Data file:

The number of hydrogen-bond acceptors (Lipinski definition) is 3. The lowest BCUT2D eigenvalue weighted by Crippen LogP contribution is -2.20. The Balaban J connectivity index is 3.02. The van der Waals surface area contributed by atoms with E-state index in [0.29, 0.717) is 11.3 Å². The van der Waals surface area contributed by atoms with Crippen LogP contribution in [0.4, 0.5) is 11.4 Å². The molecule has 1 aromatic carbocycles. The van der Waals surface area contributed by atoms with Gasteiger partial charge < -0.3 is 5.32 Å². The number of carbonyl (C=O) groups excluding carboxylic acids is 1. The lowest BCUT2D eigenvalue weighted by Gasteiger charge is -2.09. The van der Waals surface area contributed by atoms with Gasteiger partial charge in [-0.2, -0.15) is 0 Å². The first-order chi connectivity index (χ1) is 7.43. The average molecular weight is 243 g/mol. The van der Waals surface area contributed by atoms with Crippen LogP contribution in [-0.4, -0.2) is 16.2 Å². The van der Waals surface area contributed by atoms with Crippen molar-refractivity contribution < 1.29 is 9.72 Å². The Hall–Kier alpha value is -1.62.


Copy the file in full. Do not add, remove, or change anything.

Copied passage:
The number of hydrogen-bond acceptors (Lipinski definition) is 3. The lowest BCUT2D eigenvalue weighted by Crippen LogP contribution is -2.20. The Balaban J connectivity index is 3.02. The van der Waals surface area contributed by atoms with E-state index in [0.29, 0.717) is 11.3 Å². The van der Waals surface area contributed by atoms with Crippen LogP contribution in [0.4, 0.5) is 11.4 Å². The molecule has 1 aromatic carbocycles. The van der Waals surface area contributed by atoms with Gasteiger partial charge < -0.3 is 5.32 Å². The number of carbonyl (C=O) groups excluding carboxylic acids is 1. The lowest BCUT2D eigenvalue weighted by Gasteiger charge is -2.09. The van der Waals surface area contributed by atoms with Gasteiger partial charge in [-0.2, -0.15) is 0 Å². The first-order chi connectivity index (χ1) is 7.43. The average molecular weight is 243 g/mol. The van der Waals surface area contributed by atoms with Crippen LogP contribution in [-0.4, -0.2) is 16.2 Å². The van der Waals surface area contributed by atoms with Crippen molar-refractivity contribution < 1.29 is 9.72 Å². The Hall–Kier alpha value is -1.62.